PATERSON – No explosions. No special effects. Very little dialogue. It’s a quiet movie about a quiet man who finds poetry in everyday life … except for his dog. We follow Paterson (Adam Driver) as he goes about his week in Paterson, New Jersey. It’s a week where not much happens, yet so much does. He doesn’t so much stop and smell the roses as he observes and thinks about everyday parts of life that most of us take for granted as we rush through our lives.
BASED ON A TRUE STORY: 20th Century Women, Florence Foster Jenkins, Hacksaw Ridge, Hidden Figures, Lion, Loving, Sully, The Birth of a Nation
COMEDIES (subject to your own sense of humor): Everybody Wants Some! (Linklater baseball memoir), Hello, My Name is Doris (Sally Field’s best in years), Love & Friendship (proof that Jane Austen and Kate Beckinsale can be wickedly funny), The Nice Guys (a love it or hate it comedy in the vein of Lethal Weapon), Zootopia (smart, clever, animated)
INDIE DRAMAS: A Bigger Splash, American Honey, Certain Women, Fences, Frank & Lola, Indignation, Krisha, Little Men, Midnight Special (proof that Michael Shannon appeared in almost every 2016 movie)
HORROR: The Witch
MOST UNUSUAL: The Lobster
J.K. ROWLING (she can afford her own category): Fantastic Beasts and Where to Find Them
FOREIGN LANGUAGE: Aquarius (the greatness of Sonia Braga), Magallanes, Things to Come, and these three that were nominated for Best Foreign Language Oscar last year: Embrace of the Serpent, A War, Mustang
A Song For You: The Austin City Limits Story – from the director of Tower (see above), a nostalgic and behind-the-scenes look at the best live music TV program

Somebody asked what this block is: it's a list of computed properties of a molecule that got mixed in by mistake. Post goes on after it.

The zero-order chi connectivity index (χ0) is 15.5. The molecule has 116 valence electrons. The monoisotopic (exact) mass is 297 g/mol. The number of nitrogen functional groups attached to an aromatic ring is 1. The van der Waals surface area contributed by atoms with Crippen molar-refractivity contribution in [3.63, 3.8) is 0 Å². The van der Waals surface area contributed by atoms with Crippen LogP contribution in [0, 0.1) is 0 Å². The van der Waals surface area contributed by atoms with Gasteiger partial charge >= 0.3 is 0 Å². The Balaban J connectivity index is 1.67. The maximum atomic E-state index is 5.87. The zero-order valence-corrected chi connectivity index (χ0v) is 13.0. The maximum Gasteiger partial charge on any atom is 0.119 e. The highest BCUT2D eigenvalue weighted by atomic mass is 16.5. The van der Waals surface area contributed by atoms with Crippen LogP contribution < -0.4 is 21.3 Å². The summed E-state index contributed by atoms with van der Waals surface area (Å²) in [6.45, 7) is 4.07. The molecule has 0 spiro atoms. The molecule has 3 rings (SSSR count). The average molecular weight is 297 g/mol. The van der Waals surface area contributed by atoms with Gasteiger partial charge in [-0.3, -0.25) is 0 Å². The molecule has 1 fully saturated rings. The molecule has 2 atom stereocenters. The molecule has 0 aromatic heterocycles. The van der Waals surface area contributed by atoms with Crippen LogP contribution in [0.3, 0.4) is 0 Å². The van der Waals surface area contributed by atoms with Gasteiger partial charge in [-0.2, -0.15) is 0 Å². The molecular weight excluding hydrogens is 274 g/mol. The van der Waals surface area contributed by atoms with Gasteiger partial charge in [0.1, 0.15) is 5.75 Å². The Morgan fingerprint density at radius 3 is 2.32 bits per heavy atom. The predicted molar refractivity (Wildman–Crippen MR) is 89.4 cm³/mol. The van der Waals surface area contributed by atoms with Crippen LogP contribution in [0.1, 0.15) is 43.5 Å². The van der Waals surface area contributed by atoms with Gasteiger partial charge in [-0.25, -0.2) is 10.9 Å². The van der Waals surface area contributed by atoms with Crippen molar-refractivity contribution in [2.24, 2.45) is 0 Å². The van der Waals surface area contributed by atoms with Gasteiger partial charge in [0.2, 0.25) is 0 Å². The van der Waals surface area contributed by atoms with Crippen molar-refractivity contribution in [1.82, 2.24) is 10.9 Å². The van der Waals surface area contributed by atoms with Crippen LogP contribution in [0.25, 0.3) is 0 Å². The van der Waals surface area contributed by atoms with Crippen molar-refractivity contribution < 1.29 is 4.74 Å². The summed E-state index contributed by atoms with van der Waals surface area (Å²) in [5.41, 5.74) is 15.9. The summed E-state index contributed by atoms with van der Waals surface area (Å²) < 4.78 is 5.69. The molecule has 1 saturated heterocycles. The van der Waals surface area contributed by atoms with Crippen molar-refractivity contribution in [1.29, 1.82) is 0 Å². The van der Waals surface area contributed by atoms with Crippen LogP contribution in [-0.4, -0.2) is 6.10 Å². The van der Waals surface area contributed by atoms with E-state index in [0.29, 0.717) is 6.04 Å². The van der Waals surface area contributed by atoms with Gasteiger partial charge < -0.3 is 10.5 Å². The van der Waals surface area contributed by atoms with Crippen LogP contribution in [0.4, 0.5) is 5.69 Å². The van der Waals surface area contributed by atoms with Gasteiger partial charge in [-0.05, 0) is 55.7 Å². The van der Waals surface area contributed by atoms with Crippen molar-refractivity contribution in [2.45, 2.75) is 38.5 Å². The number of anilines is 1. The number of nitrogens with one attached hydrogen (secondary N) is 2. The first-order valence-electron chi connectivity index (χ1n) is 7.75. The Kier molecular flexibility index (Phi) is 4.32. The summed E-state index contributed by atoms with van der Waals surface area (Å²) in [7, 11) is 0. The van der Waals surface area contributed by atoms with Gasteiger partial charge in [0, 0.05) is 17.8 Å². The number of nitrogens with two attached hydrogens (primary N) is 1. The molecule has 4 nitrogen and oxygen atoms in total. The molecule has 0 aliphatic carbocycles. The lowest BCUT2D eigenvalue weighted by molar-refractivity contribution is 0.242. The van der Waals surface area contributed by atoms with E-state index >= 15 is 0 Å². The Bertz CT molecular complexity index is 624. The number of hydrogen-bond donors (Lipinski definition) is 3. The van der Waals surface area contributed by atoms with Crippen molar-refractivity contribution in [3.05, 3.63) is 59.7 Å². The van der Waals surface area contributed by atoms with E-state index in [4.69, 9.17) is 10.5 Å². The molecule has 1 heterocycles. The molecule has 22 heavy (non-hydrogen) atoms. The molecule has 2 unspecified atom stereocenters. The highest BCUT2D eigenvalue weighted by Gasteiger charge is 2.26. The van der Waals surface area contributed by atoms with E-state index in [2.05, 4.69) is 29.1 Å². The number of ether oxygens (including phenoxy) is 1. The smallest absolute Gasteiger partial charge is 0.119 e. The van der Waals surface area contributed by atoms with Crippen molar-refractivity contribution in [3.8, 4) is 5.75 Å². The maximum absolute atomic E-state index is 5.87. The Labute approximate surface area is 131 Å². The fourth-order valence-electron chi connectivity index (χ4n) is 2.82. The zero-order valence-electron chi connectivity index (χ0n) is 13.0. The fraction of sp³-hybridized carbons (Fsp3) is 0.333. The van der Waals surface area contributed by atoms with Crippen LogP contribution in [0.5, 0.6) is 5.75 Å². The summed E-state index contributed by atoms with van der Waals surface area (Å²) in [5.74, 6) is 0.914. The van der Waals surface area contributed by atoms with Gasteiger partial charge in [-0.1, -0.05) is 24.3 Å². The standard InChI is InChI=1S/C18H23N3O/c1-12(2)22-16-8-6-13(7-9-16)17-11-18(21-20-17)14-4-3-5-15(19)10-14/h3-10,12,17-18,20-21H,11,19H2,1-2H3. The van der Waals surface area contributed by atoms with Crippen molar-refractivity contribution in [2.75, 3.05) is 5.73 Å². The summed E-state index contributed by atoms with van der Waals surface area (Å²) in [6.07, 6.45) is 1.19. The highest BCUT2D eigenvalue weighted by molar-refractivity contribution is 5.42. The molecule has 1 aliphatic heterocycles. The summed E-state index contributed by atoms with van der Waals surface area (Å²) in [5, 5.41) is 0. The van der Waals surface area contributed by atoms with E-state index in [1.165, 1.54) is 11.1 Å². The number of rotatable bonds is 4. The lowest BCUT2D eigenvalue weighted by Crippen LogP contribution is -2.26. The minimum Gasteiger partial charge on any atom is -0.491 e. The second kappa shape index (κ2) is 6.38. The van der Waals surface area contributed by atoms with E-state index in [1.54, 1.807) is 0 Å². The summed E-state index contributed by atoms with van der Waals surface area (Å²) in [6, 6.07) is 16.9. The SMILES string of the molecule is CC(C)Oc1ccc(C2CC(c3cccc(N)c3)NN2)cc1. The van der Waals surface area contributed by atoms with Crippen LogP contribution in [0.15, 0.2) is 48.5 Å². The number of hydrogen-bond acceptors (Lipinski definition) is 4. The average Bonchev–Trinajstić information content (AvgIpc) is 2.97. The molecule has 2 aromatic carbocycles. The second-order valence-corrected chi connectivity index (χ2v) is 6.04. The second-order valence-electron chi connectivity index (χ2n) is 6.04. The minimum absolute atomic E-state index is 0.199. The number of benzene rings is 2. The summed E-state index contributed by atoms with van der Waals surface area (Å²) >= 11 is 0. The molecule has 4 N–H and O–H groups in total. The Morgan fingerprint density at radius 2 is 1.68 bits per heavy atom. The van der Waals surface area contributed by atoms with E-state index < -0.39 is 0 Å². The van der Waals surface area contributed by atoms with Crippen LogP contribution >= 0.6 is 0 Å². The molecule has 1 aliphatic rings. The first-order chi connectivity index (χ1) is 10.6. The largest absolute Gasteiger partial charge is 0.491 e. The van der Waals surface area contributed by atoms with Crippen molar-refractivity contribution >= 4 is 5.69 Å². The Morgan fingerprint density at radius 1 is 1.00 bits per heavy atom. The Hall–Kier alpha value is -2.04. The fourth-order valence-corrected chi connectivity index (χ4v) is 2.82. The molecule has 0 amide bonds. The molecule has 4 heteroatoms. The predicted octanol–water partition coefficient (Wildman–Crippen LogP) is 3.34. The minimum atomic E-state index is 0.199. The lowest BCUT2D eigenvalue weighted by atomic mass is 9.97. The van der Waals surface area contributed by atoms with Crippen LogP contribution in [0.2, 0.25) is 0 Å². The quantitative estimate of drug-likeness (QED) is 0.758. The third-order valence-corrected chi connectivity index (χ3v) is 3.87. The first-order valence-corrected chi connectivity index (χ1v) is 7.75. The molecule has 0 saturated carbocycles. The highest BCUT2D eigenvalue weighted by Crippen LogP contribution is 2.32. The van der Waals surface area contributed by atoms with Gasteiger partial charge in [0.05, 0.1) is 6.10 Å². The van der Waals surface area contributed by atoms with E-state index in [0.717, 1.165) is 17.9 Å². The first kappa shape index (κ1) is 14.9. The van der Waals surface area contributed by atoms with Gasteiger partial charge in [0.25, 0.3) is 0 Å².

De Palma – an intriguing look at the Scarface director, and an even better look at the movie business
Fastball – for baseball lovers it’s hard to beat this look at the high heat
Gleason – inspirational story of an exceptional man (and woman), and what it takes to overcome obstacles
Harry Benson: Shoot First – the renowned photographer takes a look back his journey, one snapshot at a time
Honky Tonk Heaven: Legend of the Broken Spoke – the music takes a backseat to the charisma of James White, owner of the last of the true Texas dance halls.
Miss Sharon Jones! – though she recently passed away, her story and toughness will live on through the film just as her music will live on through her fans
Norman Lear: Just Another Version of You – takes us through a revolution in TV from mindless entertainment to societal commentary
Nuts! – an incredulous piece of history that is all too relevant today
The Witness – detailed research into the fascinating and tragic story of Kitty Genovese
Weiner – you will never again doubt the allure of power or question the enormity of a politician’s ego
(not necessarily the worst movies, just expected more)
Allied – We know Brad Pitt had a rough year because this Casablanca-wannabe misfire wasn’t even close to the worst thing that happened to him.
Knight of Cups – I’m still not convinced this wasn’t a prank by director Terrence Malick to see just how far he could push things before we pull back on all the labels of genius and artist
Rules Don’t Apply – Warren Beatty breaks his 18 year directing and 5 year acting hiatus for this mostly flat, mildly entertaining period piece that is too focused on Howard Hughes.
There are a few 2016 films that I haven’t seen yet, so the list is subject to change. Those that I’ll see soon include: Patriots Day; The Founder; Julieta; I, Daniel Blake; Queen of Katwe; The Salesman; Toni Erdmann; Cameraperson
As always, I look forward to hearing from those of you who would like to share your favorites from this past year. Please feel free to share the list and at any time you are welcome to visit my site at https://moviereviewsfromthedark.com
SEE YOU AT THE MOVIES!!